craft beer trading

The craft beer trading business online is real

In an article by Robin Eveleigh of Vice, we discover the world of online craft beer trading.

Just as we talked about the fake bourbon bottle market on Facebook a few months ago, craft beer also finds its place on the web.

The Insanely Competitive World of Craft Beer Resales is an article by Robin Eveleigh at, which takes us through the gray market world of rare craft beers for resale.

Partly driven by scarcity and fanaticism, this world is starring people who inflate the prices of these rare beers. Resold on Facebook groups, many are not even really interested in the world of beer. Most are based in the United States. Legal distribution and online sales are somewhat difficult there. And for brewers and true craft beer enthusiasts this practice is a headache. And the phenomenon has spread to the UK.

Gen from Gen and Jonny’s Brews tells Eveleigh that “we know little about what goes on. But sometimes we hear about a stupidly high resale price, and that’s frustrating. “We put so much time, thought and love into this and we want it to be consumed by those interested in the contents of the bottle.”

Among the most sought after beers through these sites are English IPA style beers produced in the United States. And also Belgian Lambic beers from the Pajottenland region.

On Instagram, the Brasserie Cantillo brewery has observed the same phenomenon. “A large number of the Cantillo bottles we sold to Beer Merchants went directly to Instagram in exchange. So we made a publication saying that no one could buy them if we suspected they were going to be exchanged, and we kept a close eye on it.”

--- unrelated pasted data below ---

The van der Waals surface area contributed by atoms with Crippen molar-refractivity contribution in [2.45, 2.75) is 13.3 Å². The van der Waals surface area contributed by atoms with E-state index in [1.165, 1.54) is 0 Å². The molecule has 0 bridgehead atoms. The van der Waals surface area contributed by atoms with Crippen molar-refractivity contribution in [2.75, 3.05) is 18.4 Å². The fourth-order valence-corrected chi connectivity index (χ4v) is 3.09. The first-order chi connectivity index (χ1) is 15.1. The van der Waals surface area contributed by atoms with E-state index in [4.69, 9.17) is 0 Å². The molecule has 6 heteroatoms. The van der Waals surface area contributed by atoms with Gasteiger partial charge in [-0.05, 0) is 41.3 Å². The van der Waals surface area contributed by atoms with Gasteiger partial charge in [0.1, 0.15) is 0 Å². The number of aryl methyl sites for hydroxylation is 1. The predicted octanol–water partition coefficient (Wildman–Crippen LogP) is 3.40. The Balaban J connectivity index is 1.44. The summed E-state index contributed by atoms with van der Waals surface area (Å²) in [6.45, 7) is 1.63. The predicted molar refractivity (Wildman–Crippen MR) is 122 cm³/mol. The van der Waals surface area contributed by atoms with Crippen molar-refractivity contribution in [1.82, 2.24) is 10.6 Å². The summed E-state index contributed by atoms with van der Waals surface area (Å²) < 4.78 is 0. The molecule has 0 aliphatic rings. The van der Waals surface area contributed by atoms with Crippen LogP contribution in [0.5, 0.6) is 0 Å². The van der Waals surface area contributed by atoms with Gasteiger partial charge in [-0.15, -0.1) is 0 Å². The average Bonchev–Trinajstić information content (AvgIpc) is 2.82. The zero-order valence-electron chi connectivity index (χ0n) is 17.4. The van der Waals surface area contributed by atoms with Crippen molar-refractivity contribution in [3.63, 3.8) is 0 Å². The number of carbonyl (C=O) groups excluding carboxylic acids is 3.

From here the “spies” were generated, in forums and networks. “We had spies on all the forums and we knew the names of all those exchanging Cantillon in America. If they placed an order, we would cancel it and send an email explaining why. My name was mud but I didn’t care because I knew I was right.”

Jean Van Roy, head of Cantillon, ended up limiting the sale of his special releases. One six-pack per customer. The order is placed online and picked up in person at the brewery with proof of purchase.

We are aware, of course, that online sales like this do not completely eradicate the black market for our beer. But we believe it has had a positive impact,” he said in a Facebook post in November.

Super limited editions of beer can reach thousands of dollars on resale sites. The largest sale was made through the My Beer Collectibles site. An imperial stout O.W.K. from the U.S. brewery Side Project sold for $5,000 in September 2019.

Robin Eveleigh concludes that through his interviews with various resellers, despite the efforts of breweries like Cantillon, “beer trading is here to stay.”

Read the original article here: The Insanely Competitive World of Craft Beer Resales.


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